If they don't want you as a customer, then take your business elsewhere to someone that might value you as a customer.

Some stores will honor the prices of other stores just to get your business and that's worth a shot too, but it's usually online vs online or offline vs offline only as offline stores rarely honor an online store price.

Most people don't even try to negotiate, if you can find a store with a live salesperson you may actually be able to barter, it never hurts to ask if the price posted is "their best price".

I've gotten big ticket electronics below the listed price (TV, computer, entire new set of kitchen appliances for a major discount PLUS the posted rebate) and once even negotiated with a tire store to throw in their road hazard insurance for free if I bought the more expensive tires.

Work the system as stores, online or offline, usually want your money more than they want you walking out the door giving it to someone else and you never know until you try.

Not to mention the fact they don't want people complaining about their service unless they simply don't care.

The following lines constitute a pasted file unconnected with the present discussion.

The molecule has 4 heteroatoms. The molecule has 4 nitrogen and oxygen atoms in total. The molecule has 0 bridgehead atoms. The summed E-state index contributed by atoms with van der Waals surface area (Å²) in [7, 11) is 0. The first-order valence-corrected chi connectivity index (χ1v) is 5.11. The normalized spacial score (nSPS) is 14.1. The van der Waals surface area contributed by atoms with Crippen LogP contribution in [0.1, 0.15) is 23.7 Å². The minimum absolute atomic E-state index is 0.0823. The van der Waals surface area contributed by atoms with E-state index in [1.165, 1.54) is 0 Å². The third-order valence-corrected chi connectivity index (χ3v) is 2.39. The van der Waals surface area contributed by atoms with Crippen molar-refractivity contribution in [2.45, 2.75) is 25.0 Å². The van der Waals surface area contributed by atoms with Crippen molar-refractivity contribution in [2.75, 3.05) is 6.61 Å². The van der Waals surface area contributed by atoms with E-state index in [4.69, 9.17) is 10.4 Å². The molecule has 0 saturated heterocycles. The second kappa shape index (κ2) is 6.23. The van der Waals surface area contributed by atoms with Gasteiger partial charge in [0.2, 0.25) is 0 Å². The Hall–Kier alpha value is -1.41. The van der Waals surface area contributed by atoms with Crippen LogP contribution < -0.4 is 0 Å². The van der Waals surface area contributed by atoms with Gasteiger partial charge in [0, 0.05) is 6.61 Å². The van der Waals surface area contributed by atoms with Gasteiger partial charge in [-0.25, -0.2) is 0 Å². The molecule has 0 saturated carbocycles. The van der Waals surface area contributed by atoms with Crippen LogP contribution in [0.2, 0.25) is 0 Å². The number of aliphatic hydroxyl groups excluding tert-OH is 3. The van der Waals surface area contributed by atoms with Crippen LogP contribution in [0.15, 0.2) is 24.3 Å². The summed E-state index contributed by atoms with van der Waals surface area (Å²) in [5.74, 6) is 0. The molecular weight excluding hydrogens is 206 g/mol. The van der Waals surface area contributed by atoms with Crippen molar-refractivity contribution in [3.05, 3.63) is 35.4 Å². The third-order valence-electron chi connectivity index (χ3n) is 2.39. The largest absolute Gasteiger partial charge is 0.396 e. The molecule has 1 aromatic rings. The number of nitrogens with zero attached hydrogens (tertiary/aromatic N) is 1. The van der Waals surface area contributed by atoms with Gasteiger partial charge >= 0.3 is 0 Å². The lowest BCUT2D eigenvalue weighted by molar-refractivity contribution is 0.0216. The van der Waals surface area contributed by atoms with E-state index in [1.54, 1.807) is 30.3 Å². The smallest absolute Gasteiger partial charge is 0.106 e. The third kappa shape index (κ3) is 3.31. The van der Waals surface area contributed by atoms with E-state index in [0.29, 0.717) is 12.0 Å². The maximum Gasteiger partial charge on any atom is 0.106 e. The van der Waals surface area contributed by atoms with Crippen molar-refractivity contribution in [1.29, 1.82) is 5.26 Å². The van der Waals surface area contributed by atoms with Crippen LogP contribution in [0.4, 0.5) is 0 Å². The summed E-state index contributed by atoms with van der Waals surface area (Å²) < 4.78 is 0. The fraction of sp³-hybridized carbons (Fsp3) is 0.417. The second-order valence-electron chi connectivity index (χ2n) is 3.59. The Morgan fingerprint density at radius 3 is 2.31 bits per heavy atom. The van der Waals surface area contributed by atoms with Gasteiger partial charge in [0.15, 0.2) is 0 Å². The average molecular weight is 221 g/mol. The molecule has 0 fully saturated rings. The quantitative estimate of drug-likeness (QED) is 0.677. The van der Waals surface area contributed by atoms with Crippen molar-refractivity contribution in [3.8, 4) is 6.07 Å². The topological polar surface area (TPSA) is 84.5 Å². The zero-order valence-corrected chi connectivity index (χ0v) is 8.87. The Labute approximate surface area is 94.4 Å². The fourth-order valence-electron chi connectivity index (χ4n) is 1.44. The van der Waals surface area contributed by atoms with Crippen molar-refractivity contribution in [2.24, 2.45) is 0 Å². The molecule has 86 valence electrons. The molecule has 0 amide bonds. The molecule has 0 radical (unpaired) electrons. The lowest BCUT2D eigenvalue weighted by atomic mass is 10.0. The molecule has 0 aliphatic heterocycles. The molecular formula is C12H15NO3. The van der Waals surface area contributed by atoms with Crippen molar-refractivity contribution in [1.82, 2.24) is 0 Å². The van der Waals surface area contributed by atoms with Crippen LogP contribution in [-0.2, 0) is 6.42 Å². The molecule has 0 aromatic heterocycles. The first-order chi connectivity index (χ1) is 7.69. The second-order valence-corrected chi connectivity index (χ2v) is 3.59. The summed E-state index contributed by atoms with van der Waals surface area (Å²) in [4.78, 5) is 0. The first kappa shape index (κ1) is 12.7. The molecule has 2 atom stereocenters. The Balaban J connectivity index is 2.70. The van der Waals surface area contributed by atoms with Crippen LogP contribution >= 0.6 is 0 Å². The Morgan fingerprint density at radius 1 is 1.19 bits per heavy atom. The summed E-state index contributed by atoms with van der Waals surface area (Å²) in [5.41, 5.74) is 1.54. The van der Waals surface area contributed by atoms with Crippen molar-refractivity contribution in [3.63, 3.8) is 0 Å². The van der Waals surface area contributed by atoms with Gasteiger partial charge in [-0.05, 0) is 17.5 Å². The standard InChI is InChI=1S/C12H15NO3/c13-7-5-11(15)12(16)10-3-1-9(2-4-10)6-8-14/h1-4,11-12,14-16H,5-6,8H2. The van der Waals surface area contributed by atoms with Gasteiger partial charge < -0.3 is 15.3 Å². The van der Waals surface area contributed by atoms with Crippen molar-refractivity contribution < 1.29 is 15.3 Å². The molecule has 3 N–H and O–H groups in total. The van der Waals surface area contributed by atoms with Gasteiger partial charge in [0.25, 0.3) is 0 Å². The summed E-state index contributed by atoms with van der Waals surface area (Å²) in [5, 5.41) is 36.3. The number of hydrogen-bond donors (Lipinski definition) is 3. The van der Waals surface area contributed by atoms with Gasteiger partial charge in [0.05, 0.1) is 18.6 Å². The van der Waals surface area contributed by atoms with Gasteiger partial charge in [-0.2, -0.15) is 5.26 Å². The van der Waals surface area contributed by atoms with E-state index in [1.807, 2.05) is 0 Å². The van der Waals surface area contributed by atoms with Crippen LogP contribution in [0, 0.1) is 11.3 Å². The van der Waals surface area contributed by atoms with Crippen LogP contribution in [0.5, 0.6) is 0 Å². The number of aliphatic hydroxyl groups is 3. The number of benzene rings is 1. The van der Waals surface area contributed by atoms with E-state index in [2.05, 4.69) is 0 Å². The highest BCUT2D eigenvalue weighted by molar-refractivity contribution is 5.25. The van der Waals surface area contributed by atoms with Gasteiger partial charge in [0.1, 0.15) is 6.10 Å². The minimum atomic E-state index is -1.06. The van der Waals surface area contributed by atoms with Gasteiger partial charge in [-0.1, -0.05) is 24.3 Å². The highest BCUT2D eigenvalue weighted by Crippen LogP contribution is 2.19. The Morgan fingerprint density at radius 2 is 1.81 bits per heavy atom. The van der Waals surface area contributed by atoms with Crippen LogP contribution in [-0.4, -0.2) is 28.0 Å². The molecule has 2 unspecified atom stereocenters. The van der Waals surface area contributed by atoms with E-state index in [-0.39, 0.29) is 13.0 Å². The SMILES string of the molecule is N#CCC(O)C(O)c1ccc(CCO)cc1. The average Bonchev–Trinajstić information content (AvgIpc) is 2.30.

Don't forget, request a manager, never stop at the front line flunky.


 12:43 am on Jul 12, 2010 (gmt 0)

If they could not have known it was going to be discontinued prior to filling the order, then they are not obligated.


 6:36 am on Jul 12, 2010 (gmt 0)

This sounds like a come-on to me.

Here's just one reference to the Best Buy "website" bait-and-switch scheme that was operating a few years ago (2007):

Hartford (CT) - The Connecticut Attorney General is taking aim at Best Buy's in-store website. A recently initiated investigation is looking into allegations that prices shown on in-store computers are higher than on the actual store website.

Best Buy in-store website under investigation [tgdaily.com]

There are more detailed accounts of their scheme to be found doing some further searches, well worth finding and taking a good look at.


 6:40 pm on Jul 12, 2010 (gmt 0)

bait-and-switch scheme